If you’re unsure about what kind of lump sum payments may be available to you, or how to start with a claim, call 13 15 15 to speak to one of our police workers compensation lawyers for free advice about your specific situation.

Police motor vehicle accident claims.

If you’re injured in a vehicle accident on duty, as a driver, passenger, or pedestrian you can make a Compulsory Third Party (CTP) claim against the insurer of the at-fault driver. This can result in a lump sum additional to a WPI and Pain and Suffering claim and is separate to the regular workers compensation income and treatment payments.

For more information about making a CTP claim, see our article about car accident compensation claims – your guide.

John's story

I was forced to watch her die

Former policeman John, opens up about the day that changed the course of his life and his brave journey to overcome the mental demons that have haunted him ever since …

Medical discharge.

More than half of those who left the police force in 2021 were medically discharged*, meaning they were no longer deemed fit to work in their profession. If you’re medically discharged, you may be entitled to income protection, worth up to 75% of your pre-injury salary (your base salary, excluding overtime, plus 17% loading for non-commissioned officers) for up to seven years with on-duty claims, or two years with off-duty claims, or until you turn 60**. 

If you’ve been medically discharged due to an injury on duty, it’s critical to seek appropriate medical treatment to help you heal. We can help you access doctors, rehabilitation options, and navigate the process with your employer. It’s especially important that you’re aware of your rights. For assistance with the medical discharge process, send us an email, message, or give us a call and we’ll support you every step of the way.

*Sydney Morning Herald, Injured NSW Police costs more than doubled in three years to $381million

**NSW Police Force, medical retirement frequently asked questions and answers

Call 13 15 15 or chat to us now for free advice

Chat now

Find out how much you can claim.

Get started

Can I claim for psychological injuries as a police officer?

Yes, you can. One in five police officers is at risk of developing PTSD. Psychological injuries are just as serious as physical injuries but are often not discussed or reported. They’re slightly more complex because you have to prove that work was the main cause of your injury if it’s solely psychological. The exception is if a psychological injury has developed as a secondary injury contributed to by a physical injury. For example, if you’re forced to take time off because your leg was broken in a workplace accident which then impacts your self-esteem and general life and leads to depression and anxiety.  

John, Ross, and Tony are working to change the culture of silence. They were all forced to step away from the job they loved due to PTSD. While they each speak of excellent relationships with colleagues, the overall culture made it impossible for them to seek the help they needed.

Heartbreaking police PTSD stories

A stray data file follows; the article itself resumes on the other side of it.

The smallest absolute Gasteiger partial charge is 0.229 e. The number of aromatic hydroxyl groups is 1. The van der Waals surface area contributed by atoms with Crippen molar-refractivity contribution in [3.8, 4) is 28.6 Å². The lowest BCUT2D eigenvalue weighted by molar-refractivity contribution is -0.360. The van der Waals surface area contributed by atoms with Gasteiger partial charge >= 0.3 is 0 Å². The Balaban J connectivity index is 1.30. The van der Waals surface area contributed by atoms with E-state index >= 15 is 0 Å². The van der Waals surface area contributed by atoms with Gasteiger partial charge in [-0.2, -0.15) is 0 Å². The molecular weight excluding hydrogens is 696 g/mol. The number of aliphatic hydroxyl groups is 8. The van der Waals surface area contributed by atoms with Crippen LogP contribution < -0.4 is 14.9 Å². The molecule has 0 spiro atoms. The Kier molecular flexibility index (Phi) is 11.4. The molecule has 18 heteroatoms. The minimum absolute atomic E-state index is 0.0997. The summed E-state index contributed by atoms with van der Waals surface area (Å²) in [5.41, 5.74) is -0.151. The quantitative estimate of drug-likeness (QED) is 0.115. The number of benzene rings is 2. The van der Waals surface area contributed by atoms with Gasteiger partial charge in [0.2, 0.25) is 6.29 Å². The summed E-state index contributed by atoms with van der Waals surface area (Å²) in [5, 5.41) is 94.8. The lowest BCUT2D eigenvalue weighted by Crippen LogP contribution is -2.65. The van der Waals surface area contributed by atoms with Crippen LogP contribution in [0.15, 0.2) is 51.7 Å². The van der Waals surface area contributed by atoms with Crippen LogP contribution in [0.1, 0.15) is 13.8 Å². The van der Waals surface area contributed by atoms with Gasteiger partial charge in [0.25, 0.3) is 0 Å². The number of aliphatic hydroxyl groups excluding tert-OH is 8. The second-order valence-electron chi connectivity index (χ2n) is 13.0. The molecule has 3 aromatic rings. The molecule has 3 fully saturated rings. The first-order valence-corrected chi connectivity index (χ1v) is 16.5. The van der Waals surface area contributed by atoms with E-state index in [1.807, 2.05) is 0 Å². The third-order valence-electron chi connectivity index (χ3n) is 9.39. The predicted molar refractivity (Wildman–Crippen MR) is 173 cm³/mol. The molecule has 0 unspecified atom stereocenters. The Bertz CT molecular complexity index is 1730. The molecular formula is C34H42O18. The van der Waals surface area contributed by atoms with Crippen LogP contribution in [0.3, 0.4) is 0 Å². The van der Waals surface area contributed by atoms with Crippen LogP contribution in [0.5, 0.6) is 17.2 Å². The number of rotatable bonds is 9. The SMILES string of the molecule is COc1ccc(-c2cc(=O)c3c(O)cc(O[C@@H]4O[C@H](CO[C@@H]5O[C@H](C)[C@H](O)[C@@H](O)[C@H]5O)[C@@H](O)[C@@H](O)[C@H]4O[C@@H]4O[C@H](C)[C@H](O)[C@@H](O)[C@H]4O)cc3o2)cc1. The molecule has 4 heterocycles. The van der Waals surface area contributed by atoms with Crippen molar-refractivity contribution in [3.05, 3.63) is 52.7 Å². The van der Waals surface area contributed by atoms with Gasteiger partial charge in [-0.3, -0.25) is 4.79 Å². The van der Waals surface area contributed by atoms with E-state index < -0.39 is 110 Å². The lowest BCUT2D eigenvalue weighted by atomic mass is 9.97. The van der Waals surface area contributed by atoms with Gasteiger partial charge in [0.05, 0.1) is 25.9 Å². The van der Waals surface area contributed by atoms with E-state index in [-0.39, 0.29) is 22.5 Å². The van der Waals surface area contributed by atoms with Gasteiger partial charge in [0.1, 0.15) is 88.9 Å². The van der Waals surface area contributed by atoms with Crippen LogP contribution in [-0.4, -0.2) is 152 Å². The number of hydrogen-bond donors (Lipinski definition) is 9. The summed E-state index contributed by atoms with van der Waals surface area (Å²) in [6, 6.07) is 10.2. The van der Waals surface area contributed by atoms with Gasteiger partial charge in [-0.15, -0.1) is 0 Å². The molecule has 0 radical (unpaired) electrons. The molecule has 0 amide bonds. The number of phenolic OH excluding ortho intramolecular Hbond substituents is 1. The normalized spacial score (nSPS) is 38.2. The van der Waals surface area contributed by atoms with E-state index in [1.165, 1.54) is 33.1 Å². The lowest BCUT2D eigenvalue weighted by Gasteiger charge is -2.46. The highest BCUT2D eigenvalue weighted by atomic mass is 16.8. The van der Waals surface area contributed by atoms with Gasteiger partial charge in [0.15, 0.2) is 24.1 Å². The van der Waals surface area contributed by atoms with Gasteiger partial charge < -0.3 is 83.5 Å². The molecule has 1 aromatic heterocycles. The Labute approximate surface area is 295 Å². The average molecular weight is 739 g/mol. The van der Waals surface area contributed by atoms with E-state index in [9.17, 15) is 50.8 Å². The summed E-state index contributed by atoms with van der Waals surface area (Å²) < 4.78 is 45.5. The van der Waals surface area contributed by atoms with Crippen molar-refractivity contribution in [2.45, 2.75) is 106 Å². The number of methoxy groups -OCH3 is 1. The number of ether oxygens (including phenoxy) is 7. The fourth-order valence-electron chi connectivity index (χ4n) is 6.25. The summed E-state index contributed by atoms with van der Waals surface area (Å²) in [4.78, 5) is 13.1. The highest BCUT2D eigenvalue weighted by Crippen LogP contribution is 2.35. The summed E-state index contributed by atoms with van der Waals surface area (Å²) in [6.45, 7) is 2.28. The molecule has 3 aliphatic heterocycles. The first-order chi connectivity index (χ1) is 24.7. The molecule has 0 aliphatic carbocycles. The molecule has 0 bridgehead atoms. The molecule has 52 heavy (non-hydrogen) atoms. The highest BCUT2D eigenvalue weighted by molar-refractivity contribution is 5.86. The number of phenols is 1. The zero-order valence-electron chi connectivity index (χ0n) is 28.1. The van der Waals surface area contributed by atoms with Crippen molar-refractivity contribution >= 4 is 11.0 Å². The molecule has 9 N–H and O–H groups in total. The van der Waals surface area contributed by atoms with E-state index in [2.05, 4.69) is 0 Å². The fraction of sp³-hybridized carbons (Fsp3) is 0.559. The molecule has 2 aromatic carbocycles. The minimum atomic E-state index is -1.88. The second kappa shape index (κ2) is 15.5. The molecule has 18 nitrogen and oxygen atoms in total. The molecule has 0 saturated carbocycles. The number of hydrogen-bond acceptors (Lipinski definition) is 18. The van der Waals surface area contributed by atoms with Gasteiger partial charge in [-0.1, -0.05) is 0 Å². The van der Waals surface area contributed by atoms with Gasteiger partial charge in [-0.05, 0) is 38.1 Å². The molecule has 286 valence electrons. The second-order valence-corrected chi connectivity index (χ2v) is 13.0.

Approximately 1 in every 5 Australian police officers are at risk of suffering from PTSD with suicidal thoughts one of the major symptoms.

Superannuation-based claims.

TPD claims.

Many superannuation funds include insurance to cover you if you’re unable to return to work, either in your occupation, or any occupation. This is called a Total and Permanent Disability (TPD) claim, and most Australians aren’t even aware that they’re eligible.

This insurance payout is available if you’re unable to return to work for any reason, be it an injury sustained on the job, or a terminal illness outside of anyone’s control. Either way, you’re protected financially during your life; however family members can’t claim TPD in the case of death. TPD claims require a rigorous and thorough process that can be jeopardised by a single mistake. For the best chance of a successful TPD claim, you can get help from  one of our specialist TPD lawyers today.

Superannuation (pension).

Police officers are protected in retirement by a police pension. When you retire, you can access either a lump sum payment, an indexed fortnightly pension, or a combination of both. The maximum pension entitlement is available to those who have served for over 30 years and is 72.75% of your annual salary at the time of retirement, or a maximum lump sum of 7.95 times your salary. If you’re hurt on duty and medically discharged then you’ll receive a benefit of 72.75% of your salary, no matter how long you’ve served.

Income protection (IP) claims.

Income protection operates instead of your normal salary while you’re receiving workers compensation payments, which will be reduced after 26 weeks. The income protection payments will be 75% of your base salary (which does not include overtime), plus 17% loading for a non-commissioned officer, or 75% of the award salary for a commissioned officer. While you’re receiving income protection you’re also able to take extended, additional, or annual leave to supplement the benefit, though you’ll be unable to take sick leave during that period. You can still accrue leave while you receive income protection.

Police officer deaths on duty.

In the devastating event of an officer’s death on duty, there are safeguards in place to assist those left behind. The Police Blue Ribbon Insurance Scheme works under the Crown Employees (Police Officers Death and Disability) Award 2005 and provides a lump sum payment if an officer dies either on or off duty or is totally and permanently disabled (TPD).

NSW Police Legacy exists to support dependents and the wider family of officers, and there are state-specific and national organisations dedicated to the same cause. They provide support services, benefits, programs, and advocacy, as well as an established community to rally around those who have lost a family member in the line of duty.***

*** NSW Police Legacy

Chantille Khoury is a Principal at Law Partners. She specialises in motor accident injury, public liability and workers compensation.

Chantille Khoury


Chantille is a multi-award-winning, preeminent workers compensation specialist with over 20 years’ experience. Having ranked top 6 nationwide in the highest category of the Doyle’s Guide, Chantille is now providing feedback on policy changes for the Personal Injury Commission and IRO.

Related articles.

Do I have a case?

Our senior lawyers will assess your case for free.